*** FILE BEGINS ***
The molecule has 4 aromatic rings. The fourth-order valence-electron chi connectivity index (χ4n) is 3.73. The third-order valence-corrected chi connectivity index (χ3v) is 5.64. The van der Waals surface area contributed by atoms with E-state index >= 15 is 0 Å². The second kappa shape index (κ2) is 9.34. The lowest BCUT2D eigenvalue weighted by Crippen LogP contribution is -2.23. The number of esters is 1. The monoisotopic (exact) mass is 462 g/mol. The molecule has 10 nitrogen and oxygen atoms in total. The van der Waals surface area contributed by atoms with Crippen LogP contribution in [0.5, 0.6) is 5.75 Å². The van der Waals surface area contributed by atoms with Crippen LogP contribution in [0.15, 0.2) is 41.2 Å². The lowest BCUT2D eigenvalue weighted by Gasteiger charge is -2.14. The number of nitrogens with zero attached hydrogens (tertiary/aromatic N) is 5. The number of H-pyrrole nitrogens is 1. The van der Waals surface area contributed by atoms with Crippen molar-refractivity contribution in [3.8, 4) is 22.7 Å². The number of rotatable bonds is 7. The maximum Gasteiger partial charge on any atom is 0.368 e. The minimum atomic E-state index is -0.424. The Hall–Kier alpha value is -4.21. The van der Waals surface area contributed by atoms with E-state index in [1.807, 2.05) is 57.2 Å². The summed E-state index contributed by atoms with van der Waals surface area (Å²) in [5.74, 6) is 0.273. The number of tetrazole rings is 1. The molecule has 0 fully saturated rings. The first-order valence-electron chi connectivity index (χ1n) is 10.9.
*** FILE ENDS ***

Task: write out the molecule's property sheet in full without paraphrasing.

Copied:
The molecule has 4 aromatic rings. The fourth-order valence-electron chi connectivity index (χ4n) is 3.73. The third-order valence-corrected chi connectivity index (χ3v) is 5.64. The van der Waals surface area contributed by atoms with E-state index >= 15 is 0 Å². The second kappa shape index (κ2) is 9.34. The lowest BCUT2D eigenvalue weighted by Crippen LogP contribution is -2.23. The number of esters is 1. The monoisotopic (exact) mass is 462 g/mol. The molecule has 10 nitrogen and oxygen atoms in total. The van der Waals surface area contributed by atoms with Crippen LogP contribution in [0.5, 0.6) is 5.75 Å². The van der Waals surface area contributed by atoms with Crippen LogP contribution in [0.15, 0.2) is 41.2 Å². The lowest BCUT2D eigenvalue weighted by Gasteiger charge is -2.14. The number of nitrogens with zero attached hydrogens (tertiary/aromatic N) is 5. The number of H-pyrrole nitrogens is 1. The van der Waals surface area contributed by atoms with Crippen molar-refractivity contribution in [3.8, 4) is 22.7 Å². The number of rotatable bonds is 7. The maximum Gasteiger partial charge on any atom is 0.368 e. The minimum atomic E-state index is -0.424. The Hall–Kier alpha value is -4.21. The van der Waals surface area contributed by atoms with E-state index in [1.807, 2.05) is 57.2 Å². The summed E-state index contributed by atoms with van der Waals surface area (Å²) in [5.74, 6) is 0.273. The number of tetrazole rings is 1. The molecule has 0 fully saturated rings. The first-order valence-electron chi connectivity index (χ1n) is 10.9.